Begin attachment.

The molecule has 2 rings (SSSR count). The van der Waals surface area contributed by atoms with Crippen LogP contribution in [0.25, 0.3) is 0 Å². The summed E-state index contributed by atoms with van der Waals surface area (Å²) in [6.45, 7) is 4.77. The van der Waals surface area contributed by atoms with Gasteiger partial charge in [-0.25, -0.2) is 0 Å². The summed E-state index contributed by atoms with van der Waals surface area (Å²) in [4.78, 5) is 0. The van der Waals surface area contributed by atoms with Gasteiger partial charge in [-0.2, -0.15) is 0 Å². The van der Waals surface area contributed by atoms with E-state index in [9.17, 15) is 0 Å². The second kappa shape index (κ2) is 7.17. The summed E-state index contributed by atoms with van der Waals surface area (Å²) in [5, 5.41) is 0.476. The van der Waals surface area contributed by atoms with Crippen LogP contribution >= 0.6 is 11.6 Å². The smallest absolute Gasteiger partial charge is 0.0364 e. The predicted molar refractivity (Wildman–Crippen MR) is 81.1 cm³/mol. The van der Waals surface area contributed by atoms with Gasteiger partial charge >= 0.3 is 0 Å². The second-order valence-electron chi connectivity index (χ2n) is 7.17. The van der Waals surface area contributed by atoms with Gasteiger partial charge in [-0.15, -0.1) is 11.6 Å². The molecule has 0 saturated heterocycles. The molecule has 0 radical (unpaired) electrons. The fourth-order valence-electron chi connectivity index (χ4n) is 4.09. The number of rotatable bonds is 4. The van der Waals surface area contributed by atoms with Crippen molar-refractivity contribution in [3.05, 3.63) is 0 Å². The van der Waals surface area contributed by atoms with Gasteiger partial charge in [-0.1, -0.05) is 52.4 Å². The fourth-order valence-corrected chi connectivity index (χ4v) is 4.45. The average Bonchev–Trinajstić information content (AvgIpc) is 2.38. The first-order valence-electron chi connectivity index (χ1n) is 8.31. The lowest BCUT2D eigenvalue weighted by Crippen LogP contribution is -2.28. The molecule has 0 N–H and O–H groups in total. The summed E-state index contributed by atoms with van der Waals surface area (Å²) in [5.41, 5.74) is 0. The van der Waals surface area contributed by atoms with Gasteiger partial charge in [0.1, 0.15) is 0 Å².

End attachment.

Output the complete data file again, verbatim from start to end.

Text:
The molecule has 2 rings (SSSR count). The van der Waals surface area contributed by atoms with Crippen LogP contribution in [0.25, 0.3) is 0 Å². The summed E-state index contributed by atoms with van der Waals surface area (Å²) in [6.45, 7) is 4.77. The van der Waals surface area contributed by atoms with Gasteiger partial charge in [-0.25, -0.2) is 0 Å². The summed E-state index contributed by atoms with van der Waals surface area (Å²) in [4.78, 5) is 0. The van der Waals surface area contributed by atoms with Gasteiger partial charge in [-0.2, -0.15) is 0 Å². The van der Waals surface area contributed by atoms with E-state index in [9.17, 15) is 0 Å². The second kappa shape index (κ2) is 7.17. The summed E-state index contributed by atoms with van der Waals surface area (Å²) in [5, 5.41) is 0.476. The van der Waals surface area contributed by atoms with Crippen LogP contribution >= 0.6 is 11.6 Å². The smallest absolute Gasteiger partial charge is 0.0364 e. The predicted molar refractivity (Wildman–Crippen MR) is 81.1 cm³/mol. The van der Waals surface area contributed by atoms with Gasteiger partial charge >= 0.3 is 0 Å². The second-order valence-electron chi connectivity index (χ2n) is 7.17. The van der Waals surface area contributed by atoms with Gasteiger partial charge in [-0.15, -0.1) is 11.6 Å². The molecule has 0 saturated heterocycles. The molecule has 0 radical (unpaired) electrons. The fourth-order valence-electron chi connectivity index (χ4n) is 4.09. The number of rotatable bonds is 4. The van der Waals surface area contributed by atoms with Crippen molar-refractivity contribution in [3.05, 3.63) is 0 Å². The van der Waals surface area contributed by atoms with Gasteiger partial charge in [-0.1, -0.05) is 52.4 Å². The fourth-order valence-corrected chi connectivity index (χ4v) is 4.45. The average Bonchev–Trinajstić information content (AvgIpc) is 2.38. The first-order valence-electron chi connectivity index (χ1n) is 8.31. The lowest BCUT2D eigenvalue weighted by Crippen LogP contribution is -2.28. The molecule has 0 N–H and O–H groups in total. The summed E-state index contributed by atoms with van der Waals surface area (Å²) in [5.41, 5.74) is 0. The van der Waals surface area contributed by atoms with Gasteiger partial charge in [0.1, 0.15) is 0 Å².